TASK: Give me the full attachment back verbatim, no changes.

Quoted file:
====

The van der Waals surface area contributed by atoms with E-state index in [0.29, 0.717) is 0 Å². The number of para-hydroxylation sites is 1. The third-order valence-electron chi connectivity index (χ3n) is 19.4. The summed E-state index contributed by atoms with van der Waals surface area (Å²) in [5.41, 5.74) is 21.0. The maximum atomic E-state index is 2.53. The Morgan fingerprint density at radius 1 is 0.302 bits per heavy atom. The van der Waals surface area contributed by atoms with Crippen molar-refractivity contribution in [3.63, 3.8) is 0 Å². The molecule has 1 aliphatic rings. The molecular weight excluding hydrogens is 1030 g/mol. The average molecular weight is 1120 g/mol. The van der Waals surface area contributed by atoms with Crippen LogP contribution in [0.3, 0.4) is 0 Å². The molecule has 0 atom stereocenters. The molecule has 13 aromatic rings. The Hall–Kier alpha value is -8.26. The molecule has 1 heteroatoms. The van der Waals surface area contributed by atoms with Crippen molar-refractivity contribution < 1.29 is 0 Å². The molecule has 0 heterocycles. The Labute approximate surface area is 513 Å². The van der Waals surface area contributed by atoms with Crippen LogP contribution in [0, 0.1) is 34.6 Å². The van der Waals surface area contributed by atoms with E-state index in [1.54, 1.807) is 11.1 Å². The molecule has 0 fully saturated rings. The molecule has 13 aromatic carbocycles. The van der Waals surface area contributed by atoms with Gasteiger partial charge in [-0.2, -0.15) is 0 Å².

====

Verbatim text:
The van der Waals surface area contributed by atoms with E-state index in [0.29, 0.717) is 0 Å². The number of para-hydroxylation sites is 1. The third-order valence-electron chi connectivity index (χ3n) is 19.4. The summed E-state index contributed by atoms with van der Waals surface area (Å²) in [5.41, 5.74) is 21.0. The maximum atomic E-state index is 2.53. The Morgan fingerprint density at radius 1 is 0.302 bits per heavy atom. The van der Waals surface area contributed by atoms with Crippen molar-refractivity contribution in [3.63, 3.8) is 0 Å². The molecule has 1 aliphatic rings. The molecular weight excluding hydrogens is 1030 g/mol. The average molecular weight is 1120 g/mol. The van der Waals surface area contributed by atoms with Crippen LogP contribution in [0.3, 0.4) is 0 Å². The molecule has 0 atom stereocenters. The molecule has 13 aromatic rings. The Hall–Kier alpha value is -8.26. The molecule has 1 heteroatoms. The van der Waals surface area contributed by atoms with Crippen molar-refractivity contribution < 1.29 is 0 Å². The molecule has 0 heterocycles. The Labute approximate surface area is 513 Å². The van der Waals surface area contributed by atoms with Crippen LogP contribution in [0, 0.1) is 34.6 Å². The van der Waals surface area contributed by atoms with E-state index in [1.54, 1.807) is 11.1 Å². The molecule has 0 fully saturated rings. The molecule has 13 aromatic carbocycles. The van der Waals surface area contributed by atoms with Gasteiger partial charge in [-0.2, -0.15) is 0 Å².